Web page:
HRH Princess Haya gives the keynote speech at Leaders in Healthcare 2017
Ladies and Gentlemen,
I am relieved to see that I cannot be easily substituted by a robot – no matter how impressive or technologically advanced it is!
I am once again honoured to be among so many distinguished members of the medical community and pleased to be able to personally welcome you to the UAE, particularly the Emirate of Dubai.
I feel that even in this most advanced technological era, on occasions such as this, seeing friends and familiar faces that I have not seen in a while always reminds me of the importance - and power - of the human touch.
If the exam question were “where would you hold a conference about innovation, technology and future vision”, most students would say the UAE, among other leaders in the region.
Everyone here knows I am allowed to be a little biased, but like the rest of the people who live in the Emirates, I take pride in the nation’s leadership.
The way Dubai has evolved over the past decade is testament to His Highness Sheikh Mohammed Bin Rashid Al Maktoum’s leadership and forward thinking when it comes to innovation and vision.
His Highness Sheikh Mohammed’s desire to make Dubai the best hub for business, financial services, education and healthcare is driven by his sense of duty to the people of the Emirate. He has created a city where people can live and be happy, a reflection of how important humanity is to him.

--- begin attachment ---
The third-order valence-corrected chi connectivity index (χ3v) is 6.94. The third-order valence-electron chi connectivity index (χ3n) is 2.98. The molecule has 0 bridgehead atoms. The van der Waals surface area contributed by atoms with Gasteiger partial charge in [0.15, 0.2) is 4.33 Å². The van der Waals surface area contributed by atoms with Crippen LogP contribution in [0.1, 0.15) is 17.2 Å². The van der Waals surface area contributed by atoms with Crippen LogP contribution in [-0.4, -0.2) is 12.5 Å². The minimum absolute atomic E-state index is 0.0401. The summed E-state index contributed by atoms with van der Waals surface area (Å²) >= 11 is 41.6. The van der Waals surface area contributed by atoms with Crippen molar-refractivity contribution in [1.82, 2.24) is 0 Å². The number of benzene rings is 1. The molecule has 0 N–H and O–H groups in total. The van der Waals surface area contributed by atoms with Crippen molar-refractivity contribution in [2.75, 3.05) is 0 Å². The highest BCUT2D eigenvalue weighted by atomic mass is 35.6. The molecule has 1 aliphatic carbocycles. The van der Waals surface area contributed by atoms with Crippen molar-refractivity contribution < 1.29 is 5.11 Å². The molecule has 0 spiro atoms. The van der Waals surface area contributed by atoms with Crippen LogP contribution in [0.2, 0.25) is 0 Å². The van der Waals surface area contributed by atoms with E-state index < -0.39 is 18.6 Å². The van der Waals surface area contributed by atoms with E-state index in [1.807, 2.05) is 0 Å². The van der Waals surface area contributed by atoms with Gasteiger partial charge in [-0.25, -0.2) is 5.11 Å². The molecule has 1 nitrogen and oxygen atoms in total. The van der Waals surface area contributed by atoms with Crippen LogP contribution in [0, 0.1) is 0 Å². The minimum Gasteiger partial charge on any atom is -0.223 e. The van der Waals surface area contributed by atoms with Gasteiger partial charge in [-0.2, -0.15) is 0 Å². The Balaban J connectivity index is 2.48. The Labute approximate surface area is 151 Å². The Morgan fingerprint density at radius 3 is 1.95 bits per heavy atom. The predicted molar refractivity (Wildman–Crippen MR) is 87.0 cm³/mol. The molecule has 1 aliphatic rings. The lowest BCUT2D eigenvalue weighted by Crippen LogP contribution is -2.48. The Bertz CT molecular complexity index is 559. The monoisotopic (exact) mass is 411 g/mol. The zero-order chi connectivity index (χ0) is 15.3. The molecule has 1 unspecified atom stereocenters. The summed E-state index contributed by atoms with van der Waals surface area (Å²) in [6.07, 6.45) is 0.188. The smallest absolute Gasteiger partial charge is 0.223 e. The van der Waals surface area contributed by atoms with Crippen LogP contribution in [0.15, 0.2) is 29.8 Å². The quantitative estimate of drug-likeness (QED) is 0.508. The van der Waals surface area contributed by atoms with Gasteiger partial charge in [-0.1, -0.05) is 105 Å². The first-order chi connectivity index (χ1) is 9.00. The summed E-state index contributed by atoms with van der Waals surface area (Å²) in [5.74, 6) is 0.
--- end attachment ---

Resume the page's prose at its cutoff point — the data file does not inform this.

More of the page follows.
The UAE’s founding forefathers – the late Sheikh Zayed bin Sultan Al Nahyan and the late Sheikh Rashid bin Saeed Al Maktoum – were of the same mind, establishing a sense of unity across the Emirates, essentially, creating life in the desert in one of the most challenging climates in such a short period of time.
I was especially delighted to hear the focus of this conference is something that we, in Dubai, also excel at – technology and innovation.
We have seen an emergence in the rise of smart technologies across the healthcare industry. The UAE Ministry of Health and Prevention, for example, last month, launched a robotic pharmacy in Al Fujairah hospital, whereby a robot is programmed to perform a number of tasks, from preparing a prescription to arranging stock and taking inventory – all at the click of a button.
Last year, the Ministry signed an agreement with Philips, to launch Tele-ICU, a remote critical care system that offers round-the-clock medical consultancy services in areas of critical care, medical simulation and telemedicine. It essentially links critical care doctors and nurses to ICUs in remote hospitals.